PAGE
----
NASA's 4K Moon Video Tour Will Blow You Away

NASA has released a spectacular 4K resolution video tour of the Moon based on data and images collected by the Lunar Reconnaissance Orbiter (LRO), which has been orbiting our only natural satellite since 2009.

The tour visits numerous sites of interest (detailed individually in this Tumblr post) that LRO has helped to shed light on. Many of these are on the Moon's near-side and are familiar to both professional and amateur astronomers alike, while others can only be clearly seen from space.

The LRO data is helping NASA plan future lunar missions, while also providing new insights into the moon's structure and evolution.

One stop on the tour is the Moon's North Pole. Using LRO data, scientists have identified mountain peaks and crater rims in this region that have consistent sun exposure. These areas could be ideal sites to place solar panels for the support of future human missions.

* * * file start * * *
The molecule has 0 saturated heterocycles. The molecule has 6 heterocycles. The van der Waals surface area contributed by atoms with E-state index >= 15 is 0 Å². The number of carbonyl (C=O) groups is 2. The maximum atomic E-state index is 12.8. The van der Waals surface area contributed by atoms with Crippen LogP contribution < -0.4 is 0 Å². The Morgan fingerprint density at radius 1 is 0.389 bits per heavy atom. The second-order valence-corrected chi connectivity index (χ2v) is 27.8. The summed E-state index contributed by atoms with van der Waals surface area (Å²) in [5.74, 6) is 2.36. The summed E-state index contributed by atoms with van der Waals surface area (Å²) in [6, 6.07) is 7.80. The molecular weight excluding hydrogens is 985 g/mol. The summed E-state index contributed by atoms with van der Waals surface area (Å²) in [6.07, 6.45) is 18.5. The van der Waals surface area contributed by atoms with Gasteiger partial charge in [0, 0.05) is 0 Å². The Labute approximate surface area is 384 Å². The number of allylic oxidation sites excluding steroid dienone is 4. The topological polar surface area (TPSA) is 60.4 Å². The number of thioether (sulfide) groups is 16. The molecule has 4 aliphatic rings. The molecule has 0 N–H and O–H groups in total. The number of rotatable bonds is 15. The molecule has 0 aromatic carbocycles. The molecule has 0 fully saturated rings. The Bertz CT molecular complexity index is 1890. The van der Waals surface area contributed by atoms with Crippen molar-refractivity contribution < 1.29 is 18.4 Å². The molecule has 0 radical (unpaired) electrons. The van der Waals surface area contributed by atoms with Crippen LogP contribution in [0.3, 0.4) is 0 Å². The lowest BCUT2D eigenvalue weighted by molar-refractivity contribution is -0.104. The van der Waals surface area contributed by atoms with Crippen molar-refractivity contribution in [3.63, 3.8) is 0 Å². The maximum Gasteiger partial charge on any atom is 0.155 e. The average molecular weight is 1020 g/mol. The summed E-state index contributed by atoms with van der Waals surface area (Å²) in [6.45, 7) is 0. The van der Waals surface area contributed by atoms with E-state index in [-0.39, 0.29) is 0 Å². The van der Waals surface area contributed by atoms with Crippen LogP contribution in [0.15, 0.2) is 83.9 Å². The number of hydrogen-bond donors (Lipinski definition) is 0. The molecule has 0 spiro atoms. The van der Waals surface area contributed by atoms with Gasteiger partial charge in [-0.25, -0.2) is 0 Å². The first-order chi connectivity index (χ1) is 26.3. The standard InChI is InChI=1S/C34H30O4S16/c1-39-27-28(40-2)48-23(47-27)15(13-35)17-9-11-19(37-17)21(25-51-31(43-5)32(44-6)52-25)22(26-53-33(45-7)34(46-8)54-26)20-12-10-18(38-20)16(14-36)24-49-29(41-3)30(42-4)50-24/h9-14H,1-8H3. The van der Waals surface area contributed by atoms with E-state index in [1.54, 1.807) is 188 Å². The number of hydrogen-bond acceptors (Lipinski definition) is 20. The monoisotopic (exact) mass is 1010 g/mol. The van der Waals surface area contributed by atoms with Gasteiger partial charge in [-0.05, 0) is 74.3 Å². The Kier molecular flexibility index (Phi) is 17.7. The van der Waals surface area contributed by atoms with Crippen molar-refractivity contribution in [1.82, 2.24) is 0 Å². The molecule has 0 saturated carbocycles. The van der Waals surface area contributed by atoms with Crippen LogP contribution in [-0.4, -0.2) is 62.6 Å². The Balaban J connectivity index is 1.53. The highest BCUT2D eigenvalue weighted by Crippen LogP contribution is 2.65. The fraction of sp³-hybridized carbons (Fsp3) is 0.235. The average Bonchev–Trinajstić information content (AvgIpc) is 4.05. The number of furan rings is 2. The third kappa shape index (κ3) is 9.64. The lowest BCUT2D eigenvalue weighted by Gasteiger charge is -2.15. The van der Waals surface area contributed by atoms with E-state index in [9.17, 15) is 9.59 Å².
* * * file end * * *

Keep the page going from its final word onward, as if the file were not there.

Another feature visited by the tour is the Aristarchus Plateau, which contains a crater so bright it is actually visible with the naked eye from Earth. This region is covered in rocks from volcanic eruptions and marked by river-like structures created by ancient lava flows. It is particularly interesting to researchers, not only as a potential landing site, but also because it serves as a record of the Moon's volcanic history.

The tour also stops by the Texas-sized Orientale Basin—the best-preserved impact structure on the Moon. Topography data from LRO combined with gravity measurements from NASA's GRAIL spacecraft has revealed the structure below the basin, helping scientists understand the geological consequences of large impacts.

Image of the Moon taken by NASA's Lunar Reconnaissance Orbiter (LRO). NASA

The video also looks at the South Pole—where some of the coldest temperatures in the Solar System have been recorded—the vast Pole-Aitken Basin on the Moon's far side—which extends across more than 1,550 miles—and the mysterious Tycho Crater—whose origins remain unexplained.

"LRO was designed as a one-year mission," NASA wrote in the Tumblr post. "Thanks to its many orbits around the Moon, we have been able to expand on lunar science from the Apollo missions while paving the way for future lunar exploration. And as the mission continues to gather data, it will provide us with many more opportunities to take a tour of our Moon."